Wire in the Blood, the BBC America police drama series about to begin its second broadcast season, stars Robson Green as clinical psychologist Tony Hill and Hermione Norris as Detective Inspector Carol Jordan. Not unexpectedly, after a very promising and rewarding first season, the second season rapidly fizzles into cliche–overwrought plot complications, at times painfully obvious writing, and actors sleepwalking through character roles.
The BBC has apparently expected to ride on the reputation of the series’ leading actors, instead of contributing toward its long-standing reputation for quality programming here.
Let’s take the bad news first. In the past couple of years, BBC programming has raced, not walked, to keep pace with the plummeting standards of American television programming. Indeed, BBC America has been an active and eager contributor to the process, replacing dramatic series with home-improvement, house-and-garden, and other reality-TV type shows. Quality British comedy has all but vanished from BBC America, and the viewer is forced, more than ever, to turn to PBS for quality programming-whether it originates from Britain or the U.S.
Nor does Wire in the Blood keep pace with the standard set by the BBC for earlier Robson Green work, notably in Touching Evil or Reckless. Indeed, BBC America seems to have given up trying to swim with HBO, Bravo, or PBS.
Now for the good news. Compared with the rest of BBC America’s current programming, or indeed, the overall output disgorged into America’s cables, Wire in the Blood emerges as comparatively intelligent, cinemagraphically sophisticated, and satisfying, if not nourishing, brain candy for the detective-drama junky.
In episode one, "Still She Cries," psychologist Hill attempts to create the profile of what seems to be a serial murderer, a masterfully manipulative individual. A highlight of episode one lies in the writing, reminiscent of pre-World War II-era fiction which pondered emergent fascist mind-control in the 1920s and 1930s. The purported murderer manages to draw the women in Hill’s professional life, under his, the murderer’s, control, and by tugging on psychological invisible strings, unleash at least one of the women on Hill. The hapless psychologist finds himself in jail on grounds of rape, his female accuser having been psychologically "set up" by an unsuccessful rape attempt made on her.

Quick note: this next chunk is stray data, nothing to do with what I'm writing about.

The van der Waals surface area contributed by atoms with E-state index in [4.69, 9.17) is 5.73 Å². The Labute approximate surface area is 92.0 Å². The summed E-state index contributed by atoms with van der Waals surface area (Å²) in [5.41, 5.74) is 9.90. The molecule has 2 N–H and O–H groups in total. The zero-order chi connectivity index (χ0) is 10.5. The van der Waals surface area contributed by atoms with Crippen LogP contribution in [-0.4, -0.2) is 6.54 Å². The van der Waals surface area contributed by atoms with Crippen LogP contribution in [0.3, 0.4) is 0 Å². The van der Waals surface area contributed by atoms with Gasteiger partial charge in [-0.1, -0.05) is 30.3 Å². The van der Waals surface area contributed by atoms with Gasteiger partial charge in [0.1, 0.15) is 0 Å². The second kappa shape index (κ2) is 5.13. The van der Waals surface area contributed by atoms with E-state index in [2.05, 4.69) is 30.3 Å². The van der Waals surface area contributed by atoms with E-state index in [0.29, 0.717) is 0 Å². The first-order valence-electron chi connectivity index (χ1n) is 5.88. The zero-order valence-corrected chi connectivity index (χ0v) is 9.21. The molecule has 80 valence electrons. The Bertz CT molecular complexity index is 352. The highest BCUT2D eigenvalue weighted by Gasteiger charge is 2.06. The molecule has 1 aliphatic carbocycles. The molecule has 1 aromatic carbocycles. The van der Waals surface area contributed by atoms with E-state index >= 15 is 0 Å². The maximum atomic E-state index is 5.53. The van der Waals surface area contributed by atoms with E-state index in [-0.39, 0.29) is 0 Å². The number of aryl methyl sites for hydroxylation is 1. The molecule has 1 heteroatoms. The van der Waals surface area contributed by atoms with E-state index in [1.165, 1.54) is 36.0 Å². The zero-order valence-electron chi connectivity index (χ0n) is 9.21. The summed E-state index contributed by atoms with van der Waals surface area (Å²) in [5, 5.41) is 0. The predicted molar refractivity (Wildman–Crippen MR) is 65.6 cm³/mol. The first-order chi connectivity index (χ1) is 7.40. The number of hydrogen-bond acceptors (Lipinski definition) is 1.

Meanwhile, Hill is helping a multiple-personality convicted child-murderer locate the burial site of those children. Helping the police recover the bodies is a symbolic effort for the murderess to find herself. Meanwhile, she cannot live without Hill being instantly available at the other end of a cell phone. Alas, the degree to which every female character throws herself at Green’s character, as well as the heroic degree of empathy the character has for victims and murderers alike, stretches the willingness to suspend disbelief beyond the breaking point.
While the first episode makes visual references to the camerawork of Traffik and the like, the second episode, "The Darkness of Light," leans more toward The Sixth Sense and current computer-assisted gothic fantasy. The viewer who does not have four hours to settle in with Gormenghast may wish to sample it here. The plot pivots around mysterious, ritual burials in a 500-year-old natural chapel by a wood. Why are the bodies all buried facing north? And why have 500-year-old corpses been dug up, fresh bodies buried in their place, and the original corpses reburied at the top of the pile? The real question here is, who cares?
The real disappointment in Wire in the Blood is that Robson Green’s acting has been reduced to cliches: Dr. Tony Hill is a brilliant but quirky scholar of criminal psychopathology. He is inept in the relationship department, even though no halfway attractive female can help but throw herself at him. His professional relationship with Hermione Norris’ Carol Jordan character serves as the almost-romantic interest. The primary question in season two seemed to be, Will Tony bed Carol this week or not?
The series showed a great deal of promise, by foregrounding powerfully insightful and unusually empathic examinations of criminal and victim psychology-and the show does seem to plead for society to show more compassion and less blaming of victims-turned-victimizers. Sadly, that commitment has been watered down by an obvious pandering to formula to boost viewer ratings. Wire in the Blood is recommended for only the most hardened fan.